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Is the Housing Bubble About to Pop?

Thursday, April 28, 2022   /   by Flr Team

Is the Housing Bubble About to Pop?

Homeownership is still the American dream, and the strong desire for homeownership has kept home values appreciating. But with the continual rise of home prices, some people may be concerned that the housing bubble is about to pop, just as it did in 2006.

The way prices have spiked over the past two years is very similar to how prices spiked prior to 2006. But today’s market is nothing like the one we experienced 15 years ago. Let’s look at what happened last time and what is happening today.

There were many foreclosures back in 2006 that dramatically drove down home values. The reason for this is that banks were creating demand for homebuyers by lowering lending standards and making it easy for anyone to qualify for a home loan or refinance their current one. Purchasers were not truly qualified for the mortgage they obtained, which led to homes turning into foreclosures. 

Today, mortgage companies have much higher standards for those purchasing or refinancing homes, knowing that they can afford the mortgage they’re taking on. This leaves for little concern about possible defaults happening. 

Another reason why our current market differs from the past is because people are not using their homes as ATMs like they did in the early 2000s. Many people thought the escalation of prices would never end, so they started to borrow against the equity in their homes to finance cars, boats and vacations. When prices dropped, their homes were worth less than their mortgages. Many of these homeowners had to walk away from their homes, leading to more foreclosures. This also lowered neighboring home values.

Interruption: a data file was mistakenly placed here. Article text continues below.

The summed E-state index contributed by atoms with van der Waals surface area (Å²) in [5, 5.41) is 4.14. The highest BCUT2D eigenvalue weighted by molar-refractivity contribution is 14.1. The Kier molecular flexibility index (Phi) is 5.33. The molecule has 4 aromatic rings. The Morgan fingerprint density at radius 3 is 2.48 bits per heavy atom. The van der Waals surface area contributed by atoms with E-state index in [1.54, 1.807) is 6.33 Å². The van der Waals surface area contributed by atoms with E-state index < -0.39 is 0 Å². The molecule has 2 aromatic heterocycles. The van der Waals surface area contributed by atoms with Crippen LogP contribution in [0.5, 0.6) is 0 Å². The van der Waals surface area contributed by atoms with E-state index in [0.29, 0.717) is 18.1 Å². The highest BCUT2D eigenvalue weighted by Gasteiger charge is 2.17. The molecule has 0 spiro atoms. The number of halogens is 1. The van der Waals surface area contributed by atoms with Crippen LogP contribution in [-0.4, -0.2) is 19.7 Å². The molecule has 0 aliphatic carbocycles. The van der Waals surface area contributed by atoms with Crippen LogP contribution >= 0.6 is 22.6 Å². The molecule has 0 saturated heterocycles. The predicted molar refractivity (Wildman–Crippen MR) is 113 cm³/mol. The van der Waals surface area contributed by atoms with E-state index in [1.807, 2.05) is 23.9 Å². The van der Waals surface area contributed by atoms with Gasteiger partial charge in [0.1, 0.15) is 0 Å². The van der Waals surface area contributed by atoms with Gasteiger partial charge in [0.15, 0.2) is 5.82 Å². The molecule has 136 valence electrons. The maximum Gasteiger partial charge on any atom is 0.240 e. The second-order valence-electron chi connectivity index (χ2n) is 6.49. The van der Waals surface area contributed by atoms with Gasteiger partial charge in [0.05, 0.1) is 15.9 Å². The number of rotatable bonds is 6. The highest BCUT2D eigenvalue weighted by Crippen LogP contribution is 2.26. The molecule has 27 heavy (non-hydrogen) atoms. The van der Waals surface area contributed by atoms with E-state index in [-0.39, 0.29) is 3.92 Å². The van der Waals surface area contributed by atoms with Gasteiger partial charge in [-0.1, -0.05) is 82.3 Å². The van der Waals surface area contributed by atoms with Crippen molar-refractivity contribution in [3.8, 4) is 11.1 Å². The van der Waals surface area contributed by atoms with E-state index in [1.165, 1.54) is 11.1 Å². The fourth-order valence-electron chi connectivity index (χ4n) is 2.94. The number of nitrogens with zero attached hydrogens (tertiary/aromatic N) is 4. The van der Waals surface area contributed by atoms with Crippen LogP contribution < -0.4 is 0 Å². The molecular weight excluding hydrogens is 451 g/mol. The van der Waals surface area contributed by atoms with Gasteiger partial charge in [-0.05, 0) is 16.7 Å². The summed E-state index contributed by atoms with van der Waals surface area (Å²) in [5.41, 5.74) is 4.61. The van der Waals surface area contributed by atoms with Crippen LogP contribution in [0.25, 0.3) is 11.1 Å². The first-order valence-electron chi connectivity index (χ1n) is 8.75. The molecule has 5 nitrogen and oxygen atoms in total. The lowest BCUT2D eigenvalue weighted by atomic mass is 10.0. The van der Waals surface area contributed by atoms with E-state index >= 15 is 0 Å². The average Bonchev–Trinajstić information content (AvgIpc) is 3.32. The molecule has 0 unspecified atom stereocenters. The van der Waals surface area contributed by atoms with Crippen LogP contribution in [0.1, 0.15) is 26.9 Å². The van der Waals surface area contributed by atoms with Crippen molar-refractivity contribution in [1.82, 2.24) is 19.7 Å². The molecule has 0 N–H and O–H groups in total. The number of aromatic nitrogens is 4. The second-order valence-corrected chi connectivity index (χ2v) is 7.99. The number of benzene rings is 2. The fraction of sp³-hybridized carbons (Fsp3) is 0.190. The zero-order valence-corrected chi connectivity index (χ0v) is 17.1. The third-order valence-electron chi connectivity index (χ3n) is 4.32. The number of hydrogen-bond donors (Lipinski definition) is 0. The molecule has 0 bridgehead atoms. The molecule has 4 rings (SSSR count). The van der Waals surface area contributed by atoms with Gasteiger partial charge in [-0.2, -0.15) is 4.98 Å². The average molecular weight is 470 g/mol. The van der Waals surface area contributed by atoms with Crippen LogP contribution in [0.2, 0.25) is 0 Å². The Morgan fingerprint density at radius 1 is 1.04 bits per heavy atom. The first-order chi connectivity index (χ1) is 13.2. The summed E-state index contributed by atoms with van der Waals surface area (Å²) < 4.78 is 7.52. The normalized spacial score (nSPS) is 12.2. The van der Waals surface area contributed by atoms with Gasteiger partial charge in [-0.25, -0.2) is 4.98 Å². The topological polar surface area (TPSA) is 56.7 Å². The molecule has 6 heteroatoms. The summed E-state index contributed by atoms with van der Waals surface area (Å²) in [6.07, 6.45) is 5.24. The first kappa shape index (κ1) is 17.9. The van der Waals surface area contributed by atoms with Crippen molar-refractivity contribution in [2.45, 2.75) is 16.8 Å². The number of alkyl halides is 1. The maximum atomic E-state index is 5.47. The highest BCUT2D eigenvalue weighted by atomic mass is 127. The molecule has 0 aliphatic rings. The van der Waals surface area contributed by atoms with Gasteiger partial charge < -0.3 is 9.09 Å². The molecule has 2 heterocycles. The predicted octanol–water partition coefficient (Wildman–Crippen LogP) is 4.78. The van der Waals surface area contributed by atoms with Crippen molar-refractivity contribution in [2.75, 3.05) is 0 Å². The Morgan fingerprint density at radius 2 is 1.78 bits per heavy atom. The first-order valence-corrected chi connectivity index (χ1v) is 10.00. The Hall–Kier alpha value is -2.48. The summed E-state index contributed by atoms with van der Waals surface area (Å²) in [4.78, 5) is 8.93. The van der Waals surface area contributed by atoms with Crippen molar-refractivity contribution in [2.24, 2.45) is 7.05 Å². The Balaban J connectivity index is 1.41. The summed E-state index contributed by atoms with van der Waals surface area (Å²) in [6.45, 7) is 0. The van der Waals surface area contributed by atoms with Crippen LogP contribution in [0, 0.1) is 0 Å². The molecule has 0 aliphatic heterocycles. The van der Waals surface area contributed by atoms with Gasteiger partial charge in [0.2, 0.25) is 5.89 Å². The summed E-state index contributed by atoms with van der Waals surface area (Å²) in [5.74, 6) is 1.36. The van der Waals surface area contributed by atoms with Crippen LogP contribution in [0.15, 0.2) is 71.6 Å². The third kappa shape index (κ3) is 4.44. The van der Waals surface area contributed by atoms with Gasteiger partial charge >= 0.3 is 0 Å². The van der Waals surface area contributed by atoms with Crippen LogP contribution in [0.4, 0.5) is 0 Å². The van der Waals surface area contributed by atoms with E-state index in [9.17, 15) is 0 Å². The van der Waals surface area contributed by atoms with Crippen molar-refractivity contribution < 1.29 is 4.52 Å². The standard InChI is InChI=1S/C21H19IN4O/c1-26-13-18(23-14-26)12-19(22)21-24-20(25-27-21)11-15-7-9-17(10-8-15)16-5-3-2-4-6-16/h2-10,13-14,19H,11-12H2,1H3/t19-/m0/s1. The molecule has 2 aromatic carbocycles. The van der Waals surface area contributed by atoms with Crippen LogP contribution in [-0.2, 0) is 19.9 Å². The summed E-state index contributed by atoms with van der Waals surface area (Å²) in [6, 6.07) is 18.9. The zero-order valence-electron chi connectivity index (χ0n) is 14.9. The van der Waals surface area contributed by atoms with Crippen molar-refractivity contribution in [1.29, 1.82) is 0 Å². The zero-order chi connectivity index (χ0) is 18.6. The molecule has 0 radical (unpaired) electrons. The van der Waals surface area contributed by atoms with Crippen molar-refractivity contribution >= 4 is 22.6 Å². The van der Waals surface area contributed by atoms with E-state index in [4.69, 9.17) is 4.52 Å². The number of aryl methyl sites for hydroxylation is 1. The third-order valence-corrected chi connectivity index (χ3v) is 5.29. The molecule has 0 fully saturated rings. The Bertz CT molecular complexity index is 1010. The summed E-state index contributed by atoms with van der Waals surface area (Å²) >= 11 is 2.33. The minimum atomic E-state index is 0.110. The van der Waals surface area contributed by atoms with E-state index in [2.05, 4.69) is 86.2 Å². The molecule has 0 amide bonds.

Homeowners today didn’t forget the lessons of the crash as prices have increased over the past few years. Black Knight reports that the amount of equity available for homeowners to access before hitting their maximum loan-to-value ratio has more than doubled compared to 2006. First American ATTOM Data Services also reveals that 41.9% of all mortgaged homes have at least 50% equity. These homeowners will not find themselves struggling to pay their mortgage even if prices are to slightly take a dip. 

The major reason for the housing crash 15 years ago was the wave of foreclosures. With much stricter standards and a huge level of homeowner equity, it’s not likely that a flood of foreclosures will impact today’s market.

Contact our team of professionals to learn more about what to expect in the current housing market and how it may affect you.

Florida Lifestyle Realty